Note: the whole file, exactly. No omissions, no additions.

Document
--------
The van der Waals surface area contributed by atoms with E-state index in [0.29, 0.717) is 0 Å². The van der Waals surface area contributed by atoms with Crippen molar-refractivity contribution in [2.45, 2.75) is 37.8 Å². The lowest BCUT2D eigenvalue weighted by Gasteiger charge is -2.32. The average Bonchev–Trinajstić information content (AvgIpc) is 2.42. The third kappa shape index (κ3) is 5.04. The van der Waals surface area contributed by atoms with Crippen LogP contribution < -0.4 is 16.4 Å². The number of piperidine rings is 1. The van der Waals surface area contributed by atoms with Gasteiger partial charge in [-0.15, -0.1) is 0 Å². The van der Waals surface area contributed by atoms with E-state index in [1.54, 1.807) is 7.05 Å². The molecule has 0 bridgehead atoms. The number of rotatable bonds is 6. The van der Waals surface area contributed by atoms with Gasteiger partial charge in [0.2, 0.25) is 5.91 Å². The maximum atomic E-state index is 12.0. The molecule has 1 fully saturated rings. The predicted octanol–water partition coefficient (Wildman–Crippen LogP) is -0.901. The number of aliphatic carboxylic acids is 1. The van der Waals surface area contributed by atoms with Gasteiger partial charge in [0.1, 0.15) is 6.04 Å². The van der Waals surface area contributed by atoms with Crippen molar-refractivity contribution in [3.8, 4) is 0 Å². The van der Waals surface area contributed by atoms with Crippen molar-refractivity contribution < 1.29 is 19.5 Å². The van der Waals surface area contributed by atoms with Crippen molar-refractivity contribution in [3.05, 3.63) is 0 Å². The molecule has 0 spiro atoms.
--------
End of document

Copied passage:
The van der Waals surface area contributed by atoms with E-state index in [0.29, 0.717) is 0 Å². The van der Waals surface area contributed by atoms with Crippen molar-refractivity contribution in [2.45, 2.75) is 37.8 Å². The lowest BCUT2D eigenvalue weighted by Gasteiger charge is -2.32. The average Bonchev–Trinajstić information content (AvgIpc) is 2.42. The third kappa shape index (κ3) is 5.04. The van der Waals surface area contributed by atoms with Crippen LogP contribution < -0.4 is 16.4 Å². The number of piperidine rings is 1. The van der Waals surface area contributed by atoms with Gasteiger partial charge in [-0.15, -0.1) is 0 Å². The van der Waals surface area contributed by atoms with E-state index in [1.54, 1.807) is 7.05 Å². The molecule has 0 bridgehead atoms. The number of rotatable bonds is 6. The van der Waals surface area contributed by atoms with Gasteiger partial charge in [0.2, 0.25) is 5.91 Å². The maximum atomic E-state index is 12.0. The molecule has 1 fully saturated rings. The predicted octanol–water partition coefficient (Wildman–Crippen LogP) is -0.901. The number of aliphatic carboxylic acids is 1. The van der Waals surface area contributed by atoms with Gasteiger partial charge in [0.1, 0.15) is 6.04 Å². The van der Waals surface area contributed by atoms with Crippen molar-refractivity contribution in [3.8, 4) is 0 Å². The van der Waals surface area contributed by atoms with Crippen molar-refractivity contribution < 1.29 is 19.5 Å². The van der Waals surface area contributed by atoms with Crippen molar-refractivity contribution in [3.05, 3.63) is 0 Å². The molecule has 0 spiro atoms.